LXDE on Pi, not the fastest cookie (but that's ok)

LXDE on the RPi, or to give it its full name: “Lightweight X11 Desktop Environment”. It’s what I have running on my Asus Eee PC that I mentioned last time, which BTW has Linux Mint installed to boot. And hence I was most pleased to see upon issuing the command startx that about 30 seconds later I was presented with the rather tasty Raspbery Pi Logo and a working graphical desktop. Now, my experience of the command startx has always been mixed. I have found that on any Linux installation upon which it is pre-configured it usually works, but that if installing X11 post-OS installation that things may well go awry (this is my experience and not to be taken as gospel - I’m an “advanced” Linux user and no expert and am still finding my way around the myriad configuration files of Linux).

Hence, I was very pleased to find that A) RPi has LXDE pre-installed, and B) that it worked first time. Marvellous :) (a word I use a lot) and kudos to the RPi team for having this foresight.

OK, so here I am inside LXDE - what do I have? Well with a network cable connected (DHCP worked automatically as it should, no configuration necessary on my home LAN) we have the Midori web browser available from an icon in the toolbar or from the System Menu (Windows translation if you are new to Linux: “Start”) / Internet / Midori. It’s a Webkit browser and hence has very similar rendering capabilities to Safari and Chrome right out of the box. It did not feel particularly fast and the CPU got nommed to 100% quite easily, but it is functional and rendered all of the sites I pointed it at without problem (minus Flash, which is not installed by default).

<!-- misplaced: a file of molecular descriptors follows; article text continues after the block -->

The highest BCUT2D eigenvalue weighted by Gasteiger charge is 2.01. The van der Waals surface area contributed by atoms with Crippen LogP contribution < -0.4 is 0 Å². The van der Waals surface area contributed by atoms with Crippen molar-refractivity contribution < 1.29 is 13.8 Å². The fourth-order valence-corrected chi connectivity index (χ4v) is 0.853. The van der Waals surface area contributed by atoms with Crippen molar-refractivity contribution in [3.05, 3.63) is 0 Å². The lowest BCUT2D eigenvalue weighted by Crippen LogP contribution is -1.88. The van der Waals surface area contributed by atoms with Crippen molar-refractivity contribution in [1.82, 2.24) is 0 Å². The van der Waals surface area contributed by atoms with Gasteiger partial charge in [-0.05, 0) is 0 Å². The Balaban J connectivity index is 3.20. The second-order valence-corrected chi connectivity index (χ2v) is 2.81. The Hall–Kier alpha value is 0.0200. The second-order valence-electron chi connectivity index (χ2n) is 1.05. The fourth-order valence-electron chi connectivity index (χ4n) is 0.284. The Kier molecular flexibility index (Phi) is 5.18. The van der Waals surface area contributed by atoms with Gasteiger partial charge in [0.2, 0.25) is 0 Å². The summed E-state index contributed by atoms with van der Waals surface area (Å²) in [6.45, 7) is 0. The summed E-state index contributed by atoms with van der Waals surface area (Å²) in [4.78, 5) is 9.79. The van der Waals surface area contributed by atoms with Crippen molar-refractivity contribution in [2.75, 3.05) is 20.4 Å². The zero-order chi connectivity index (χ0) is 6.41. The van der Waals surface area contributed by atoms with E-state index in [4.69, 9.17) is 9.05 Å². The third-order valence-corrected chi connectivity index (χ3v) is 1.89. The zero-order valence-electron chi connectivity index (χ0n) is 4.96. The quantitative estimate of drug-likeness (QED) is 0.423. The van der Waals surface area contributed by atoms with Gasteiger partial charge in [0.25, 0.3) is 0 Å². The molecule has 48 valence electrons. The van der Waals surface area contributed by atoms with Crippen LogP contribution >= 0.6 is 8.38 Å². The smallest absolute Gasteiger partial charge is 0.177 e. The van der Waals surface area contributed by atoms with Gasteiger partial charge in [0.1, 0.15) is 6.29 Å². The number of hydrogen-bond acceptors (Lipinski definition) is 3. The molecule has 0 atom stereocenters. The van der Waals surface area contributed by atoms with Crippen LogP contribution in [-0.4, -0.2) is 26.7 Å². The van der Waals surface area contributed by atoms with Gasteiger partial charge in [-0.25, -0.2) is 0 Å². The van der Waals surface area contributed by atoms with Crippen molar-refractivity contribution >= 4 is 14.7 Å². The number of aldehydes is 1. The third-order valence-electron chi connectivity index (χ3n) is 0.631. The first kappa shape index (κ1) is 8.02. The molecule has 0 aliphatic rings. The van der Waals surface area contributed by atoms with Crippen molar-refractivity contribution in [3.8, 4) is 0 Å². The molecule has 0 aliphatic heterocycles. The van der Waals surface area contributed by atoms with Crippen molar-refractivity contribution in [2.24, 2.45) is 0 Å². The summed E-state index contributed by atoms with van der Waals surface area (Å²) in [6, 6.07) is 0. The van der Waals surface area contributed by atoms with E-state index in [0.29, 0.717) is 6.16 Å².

From browsing let us move onto programming. Given one of the the primary aims of the RPi is the education market (“BBC Micro successor”) it is natural that I headed straight to System Menu / Programming. From here I can see an IDE for Python and Scratch (amongst other entries). This is great: straight away, with no fuss I can learn Python and have somewhere to write my programs. Likewise, for those looking for a successor to Logo (read: educational sector) you the drag and drop Scratch programming language is likely just what you are looking for.

What else? Well Terminal is under System Menu / Accessories and unsurprisingly does exactly what it says on the tin. I mention this as it took me a moment to find, having been used to Terminal appearing at the root of the System Menu or as an icon in the bottom bar when I have used LXDE previously.

And there is a LOT more besides... and that will be a post for another time.

At this point I had better mention the speed of LXDE (as alluded to in the blog title). At present it is not particularly fast. Dragging windows leaves a grey ghost trail effect, and rendering in Midori was not especially quick. Apparently this is because hardware acceleration is not yet enabled, but I am assuming that this means it is coming soon(ish). This will give a great speed increase to the GUI desktop experience. However having said that, it is not bad, it is just that it is not good n’ polished yet. Plus it is mighty more feature-rich and capable than the awful internet browsing experience that my Samsung HDTV gives me (yes I now have the RPi in my living room.... HDMI output remember) and hence in this light it is actually pretty usable.
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